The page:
3. Obligation can have a consequence without that consequence being "just". Fatherly discipline is not "Justice", nor is it rooted in Law. It is rooted in Love and it is dispensed according to the need for correction and according to the Father's knowledge of what will bring that correction to pass. Unmet obligation under love and wisdom can often be addressed with far less serious consequences than Law would demand. Alternatively, sometimes unmet obligation is driven by a kind of depravity that requires a Fatherly discipline that would go beyond what the Law would require.
a. At issue is whether "grace" is really "grace" in the sense of "freely given favor". If there is a consequent "obligation" after the fact, is the "grace" really "freely given"? Jesus taught a parable about a lord who had a servant who owed him a great debt which he forgave out of compassion and then rescinded the forgiveness when the forgiven servant refused to forgive a lesser debt of one who owed him (Matthew 18:21-35). Is this an example of "rescinded grace"? The text says not; "grace" is not in the picture, but "compassion" is. The lord's exercise of "compassion" created a moral obligation upon the recipient which he did not honor. It cost him dearly, and Jesus said the same cost would come upon those who did not forgive "from your hearts" everyone his brother.
b. When "grace" is at the root, there is no back door "demand", otherwise grace is no more grace. But, this does not mean that being a recipient of grace creates no "obligation". It is simply not based upon "Law". It is based, rather, upon the very nature of God's moral creation: grace extended "binds" one to, at least, "gratitude".
C. The "kind of obligation" that grace imposes is caught up in the word in our text translated "meet" by both Authorized Version and ASV translators.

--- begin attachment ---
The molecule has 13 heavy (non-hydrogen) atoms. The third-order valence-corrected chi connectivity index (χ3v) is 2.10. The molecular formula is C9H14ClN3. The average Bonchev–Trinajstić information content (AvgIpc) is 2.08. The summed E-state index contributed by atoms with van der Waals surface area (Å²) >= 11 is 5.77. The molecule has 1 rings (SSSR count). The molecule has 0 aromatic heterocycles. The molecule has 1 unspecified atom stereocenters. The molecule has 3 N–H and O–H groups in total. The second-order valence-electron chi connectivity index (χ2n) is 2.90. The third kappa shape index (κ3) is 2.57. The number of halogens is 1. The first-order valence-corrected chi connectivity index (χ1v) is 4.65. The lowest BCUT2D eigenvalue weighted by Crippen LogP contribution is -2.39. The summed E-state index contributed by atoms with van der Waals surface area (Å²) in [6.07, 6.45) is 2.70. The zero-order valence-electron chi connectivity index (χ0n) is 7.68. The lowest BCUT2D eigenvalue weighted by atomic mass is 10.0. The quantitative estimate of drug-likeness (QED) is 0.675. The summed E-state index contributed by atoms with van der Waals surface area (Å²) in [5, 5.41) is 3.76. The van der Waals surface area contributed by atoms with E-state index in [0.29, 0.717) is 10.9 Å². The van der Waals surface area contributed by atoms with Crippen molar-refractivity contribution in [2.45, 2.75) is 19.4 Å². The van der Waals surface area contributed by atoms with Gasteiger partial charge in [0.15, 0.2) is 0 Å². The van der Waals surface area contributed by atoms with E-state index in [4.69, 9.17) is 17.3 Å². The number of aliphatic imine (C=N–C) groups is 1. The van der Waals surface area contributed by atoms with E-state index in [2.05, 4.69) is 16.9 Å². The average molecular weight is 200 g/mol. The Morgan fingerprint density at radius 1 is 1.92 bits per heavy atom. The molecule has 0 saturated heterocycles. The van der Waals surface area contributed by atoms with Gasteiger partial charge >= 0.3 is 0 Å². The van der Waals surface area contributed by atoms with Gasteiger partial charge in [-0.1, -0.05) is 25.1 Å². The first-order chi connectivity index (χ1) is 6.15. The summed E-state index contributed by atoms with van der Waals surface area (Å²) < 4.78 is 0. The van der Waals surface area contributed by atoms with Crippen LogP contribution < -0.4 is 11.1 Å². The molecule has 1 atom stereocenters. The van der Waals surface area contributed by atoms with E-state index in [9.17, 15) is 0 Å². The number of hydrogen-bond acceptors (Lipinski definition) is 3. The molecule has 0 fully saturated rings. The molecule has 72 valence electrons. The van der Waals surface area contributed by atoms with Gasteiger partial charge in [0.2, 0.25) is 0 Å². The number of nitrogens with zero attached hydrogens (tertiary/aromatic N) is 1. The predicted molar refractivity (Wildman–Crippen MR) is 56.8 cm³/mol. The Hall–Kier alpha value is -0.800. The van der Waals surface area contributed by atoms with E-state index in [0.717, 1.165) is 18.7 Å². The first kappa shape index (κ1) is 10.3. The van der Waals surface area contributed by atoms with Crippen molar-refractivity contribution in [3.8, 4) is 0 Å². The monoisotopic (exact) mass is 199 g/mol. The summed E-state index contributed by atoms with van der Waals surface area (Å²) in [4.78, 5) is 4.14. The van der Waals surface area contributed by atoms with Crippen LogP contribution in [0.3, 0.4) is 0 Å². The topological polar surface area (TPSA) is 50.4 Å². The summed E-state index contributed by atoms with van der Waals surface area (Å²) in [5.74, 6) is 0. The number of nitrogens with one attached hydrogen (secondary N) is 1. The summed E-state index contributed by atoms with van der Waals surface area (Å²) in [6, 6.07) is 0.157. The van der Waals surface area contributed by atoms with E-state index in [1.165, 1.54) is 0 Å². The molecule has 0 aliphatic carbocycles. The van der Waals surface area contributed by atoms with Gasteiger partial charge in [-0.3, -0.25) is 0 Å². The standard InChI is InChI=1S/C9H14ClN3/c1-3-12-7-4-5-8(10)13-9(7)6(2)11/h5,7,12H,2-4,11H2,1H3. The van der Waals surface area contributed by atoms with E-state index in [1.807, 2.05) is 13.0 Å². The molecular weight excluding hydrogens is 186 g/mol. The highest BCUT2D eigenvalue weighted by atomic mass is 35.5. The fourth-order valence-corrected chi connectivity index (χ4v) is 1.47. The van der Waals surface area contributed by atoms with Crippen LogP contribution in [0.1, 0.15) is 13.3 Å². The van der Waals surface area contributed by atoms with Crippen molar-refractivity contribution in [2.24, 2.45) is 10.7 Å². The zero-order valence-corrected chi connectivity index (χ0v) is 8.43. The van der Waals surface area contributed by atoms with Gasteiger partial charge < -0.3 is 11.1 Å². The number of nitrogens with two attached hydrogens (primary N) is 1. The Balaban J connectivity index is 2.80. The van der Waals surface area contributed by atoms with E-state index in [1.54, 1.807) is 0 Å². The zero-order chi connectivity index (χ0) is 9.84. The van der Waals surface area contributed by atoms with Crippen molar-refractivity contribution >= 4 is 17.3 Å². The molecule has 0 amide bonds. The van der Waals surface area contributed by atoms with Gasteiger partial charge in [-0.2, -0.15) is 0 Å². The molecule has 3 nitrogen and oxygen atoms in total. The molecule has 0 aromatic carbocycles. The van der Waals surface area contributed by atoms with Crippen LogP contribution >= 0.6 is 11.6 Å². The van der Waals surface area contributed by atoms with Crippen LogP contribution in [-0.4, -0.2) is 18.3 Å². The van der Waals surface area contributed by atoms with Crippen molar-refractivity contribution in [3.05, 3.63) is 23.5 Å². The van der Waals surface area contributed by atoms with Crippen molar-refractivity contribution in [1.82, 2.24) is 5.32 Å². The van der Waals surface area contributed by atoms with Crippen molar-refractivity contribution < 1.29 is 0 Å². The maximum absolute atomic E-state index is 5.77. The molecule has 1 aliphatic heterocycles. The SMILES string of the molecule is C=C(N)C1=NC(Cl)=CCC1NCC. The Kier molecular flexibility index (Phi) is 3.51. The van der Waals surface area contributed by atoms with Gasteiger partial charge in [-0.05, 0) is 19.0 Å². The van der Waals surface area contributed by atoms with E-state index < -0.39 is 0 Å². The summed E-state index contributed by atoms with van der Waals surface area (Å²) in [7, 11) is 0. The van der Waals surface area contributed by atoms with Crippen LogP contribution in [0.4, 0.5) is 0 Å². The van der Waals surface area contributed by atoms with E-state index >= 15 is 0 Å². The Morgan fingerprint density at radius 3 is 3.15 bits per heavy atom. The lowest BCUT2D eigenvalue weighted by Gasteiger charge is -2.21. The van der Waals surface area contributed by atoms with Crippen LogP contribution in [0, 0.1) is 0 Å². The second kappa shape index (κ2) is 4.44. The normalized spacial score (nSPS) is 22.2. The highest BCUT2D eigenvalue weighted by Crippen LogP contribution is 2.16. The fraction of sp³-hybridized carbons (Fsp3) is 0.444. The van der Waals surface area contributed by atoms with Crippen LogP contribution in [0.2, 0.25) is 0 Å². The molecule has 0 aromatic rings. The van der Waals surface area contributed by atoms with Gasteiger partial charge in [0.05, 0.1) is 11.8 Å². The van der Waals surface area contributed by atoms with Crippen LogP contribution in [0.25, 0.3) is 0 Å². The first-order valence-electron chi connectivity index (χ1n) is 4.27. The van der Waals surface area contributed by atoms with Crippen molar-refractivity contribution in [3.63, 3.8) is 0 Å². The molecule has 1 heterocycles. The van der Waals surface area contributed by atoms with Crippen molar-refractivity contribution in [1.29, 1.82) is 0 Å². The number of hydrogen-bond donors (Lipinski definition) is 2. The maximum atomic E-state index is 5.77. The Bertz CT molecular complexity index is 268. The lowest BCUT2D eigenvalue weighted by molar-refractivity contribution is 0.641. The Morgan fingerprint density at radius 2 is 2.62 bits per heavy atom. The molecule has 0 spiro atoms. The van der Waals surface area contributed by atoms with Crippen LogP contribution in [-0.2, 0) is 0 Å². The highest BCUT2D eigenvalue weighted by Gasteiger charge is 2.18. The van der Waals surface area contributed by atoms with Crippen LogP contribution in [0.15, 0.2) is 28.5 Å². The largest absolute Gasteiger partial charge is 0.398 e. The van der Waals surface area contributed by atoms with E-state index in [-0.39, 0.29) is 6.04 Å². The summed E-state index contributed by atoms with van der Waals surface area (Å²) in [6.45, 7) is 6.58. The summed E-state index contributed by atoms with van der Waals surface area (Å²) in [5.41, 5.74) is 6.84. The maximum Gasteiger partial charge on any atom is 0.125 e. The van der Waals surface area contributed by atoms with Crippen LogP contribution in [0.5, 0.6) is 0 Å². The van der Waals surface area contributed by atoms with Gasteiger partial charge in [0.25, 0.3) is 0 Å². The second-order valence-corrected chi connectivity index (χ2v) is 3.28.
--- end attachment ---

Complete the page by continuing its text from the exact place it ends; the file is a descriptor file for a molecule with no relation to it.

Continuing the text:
1. "Meet" is the translation of a word that means that something is "of equal weight, or worth". In other words, "grace" sets up a standard that touches what it touches with a "weight" or "worth". In order for something to meet the standard of that "weight/worth", it has to be "equal".
2. Equivalence in "weight/worth" is a difficult issue for one reason: how does a person decide the original "weight/worth" and how does a person decide that something is of equivalent "weight/ worth"?
3. For Paul, the issue is not precise equivalence, but it is at least a "ball park" equivalence. In his writings, he uses "giving thanks" as a kind of equivalence to grace extended. In fact the roots of the verb "to give thanks" actually means "to respond to grace extended". So, it is automatic to him that when "grace" is extended, there is a moral "obligation" to, at the very least, show gratitude. There are other, heavier, issues that go far beyond being thankful, but gratitude is at least "in the ball park" of moral equivalence. An ungrateful person is an immoral person.
4. Thus, the "kind of obligation" is "moral equivalence". It does not have to be "exact" (as Law demands), but it has to be a positive quality that "suits" the situation.
D. So, what happens to those who do not "suit" their moral obligation?
1. As we said above, the Father is committed to the discipline of His own for their own growth.
2. Whatever form the discipline takes, it is rooted in God's desire that His children begin to see their "moral" debts and meet them with something "suitable".